However, the originality was also attributed to higher levels of business experience and passion for entrepreneurship.

The study is limited and the results are inconclusive, but they suggest that cannabis may enhance creative/original thinking in entrepreneurs.

 

Cannabis enhances divergent thinking

Divergent thinking (or lateral thinking) is the process of coming up with multiple creative ideas for solving a given problem.

It’s a common measure of creativity.

A study published in 2012 examined the effects of cannabis use on states of schizotypy and creativity.

Schizotypy refers to traits such as unusual and disorganized patterns of thinking, together with interpersonal difficulties, that may raise vulnerability to schizophrenia.

The study compared 160 cannabis users who were tested as having either high or low levels of creativity.

On day one, participants smoked their own cannabis before completing three tests designed to assess their psychomimetic symptoms, verbal fluency, and convergent and divergent thinking.

A week later, they completed the same tests (and a few additional ones) while sober, having not used cannabis for at least 24 hours.

The main finding of this study was that divergent thinking, as measured by the verbal fluency task, was enhanced acutely by cannabis in participants who were low in trait creativity.

Their performance after smoking cannabis improved to the same level as the high creativity group.

“The increase in verbal fluency for those low in trait creativity on the intoxicated day supports the notion that cannabis can enhance aspects of creativity,” the authors said.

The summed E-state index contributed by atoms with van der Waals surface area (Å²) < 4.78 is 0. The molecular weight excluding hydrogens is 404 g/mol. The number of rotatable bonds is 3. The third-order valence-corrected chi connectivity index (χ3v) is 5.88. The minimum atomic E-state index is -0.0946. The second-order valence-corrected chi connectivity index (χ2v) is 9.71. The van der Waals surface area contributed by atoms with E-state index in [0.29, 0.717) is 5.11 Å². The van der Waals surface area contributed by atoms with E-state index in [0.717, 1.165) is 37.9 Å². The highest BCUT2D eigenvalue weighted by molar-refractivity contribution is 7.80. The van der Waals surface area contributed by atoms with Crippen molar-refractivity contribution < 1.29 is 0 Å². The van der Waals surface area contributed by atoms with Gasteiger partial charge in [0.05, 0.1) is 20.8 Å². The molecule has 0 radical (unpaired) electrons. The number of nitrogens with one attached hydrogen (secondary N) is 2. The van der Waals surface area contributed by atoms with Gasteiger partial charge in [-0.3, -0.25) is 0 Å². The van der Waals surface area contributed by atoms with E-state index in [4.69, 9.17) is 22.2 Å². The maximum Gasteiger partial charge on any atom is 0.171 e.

High-dose cannabis impairs divergent thinking

A similar study from 2015 found that highly potent cannabis had a negative influence on creativity.

The 59 participants were regular cannabis users. For the study, they were randomly assigned either low dose THC, high dose THC or placebo.

They then completed several creativity tasks to measure fluency, flexibility, originality and elaboration.

The study found that the low dose THC and placebo groups produced similar results, although the low dose group had higher originality.

The most interesting finding was that the group that used high dose THC had impaired creativity across all measures except for elaboration (see graph below).

THC is the most well-known psychoactive compound in cannabis. Taking high dose THC can result in feeling “high” or “stoned”, which may have contributed to the creativity dip.

Cannabis and Creativity

These findings suggest that medicines with low levels of THC shouldn’t hurt creativity. But it may be best to avoid products with high levels of THC.

 

Stress, anxiety and creativity

The current research into cannabis and creativity hasn’t considered the effect of stress and anxiety on creative thinking.

While a lot of the best art seems to come from pain and heartbreak, the scientific consensus is that stress and anxiety kill creativity.

There’s strong evidence that suggests cannabis, particularly CBD, can help to relieve stress and anxiety.

Therefore, cannabis may indirectly increase creativity by acting on serotonin and dopamine receptors in the brain.

 

Keeping your creativity intact

Many great artists, musicians, scientists, and entrepreneurs have allegedly used cannabis as a creative aid over the years.

But there’s currently a lack of scientific evidence to suggest cannabis is a creativity-enhancing drug.

It may increase originality and divergent thinking in some people, but it also has the potential to impair creativity.

If you’re thinking of using medicinal cannabis, the science suggests it’s unlikely to negatively affect your creativity.

Your mind should be able to operate at its creative best.

However, you should be wary of using high dose THC if you want to keep your creativity intact.

Using CBD for stress and anxiety may have the added benefit of restoring your natural creativity.

In summary, cannabis has the potential to both help and hurt creativity, but in most cases, it seems to not have a strong effect either way.

As always, make sure to talk to your doctor about any concerns you may have before getting a prescription.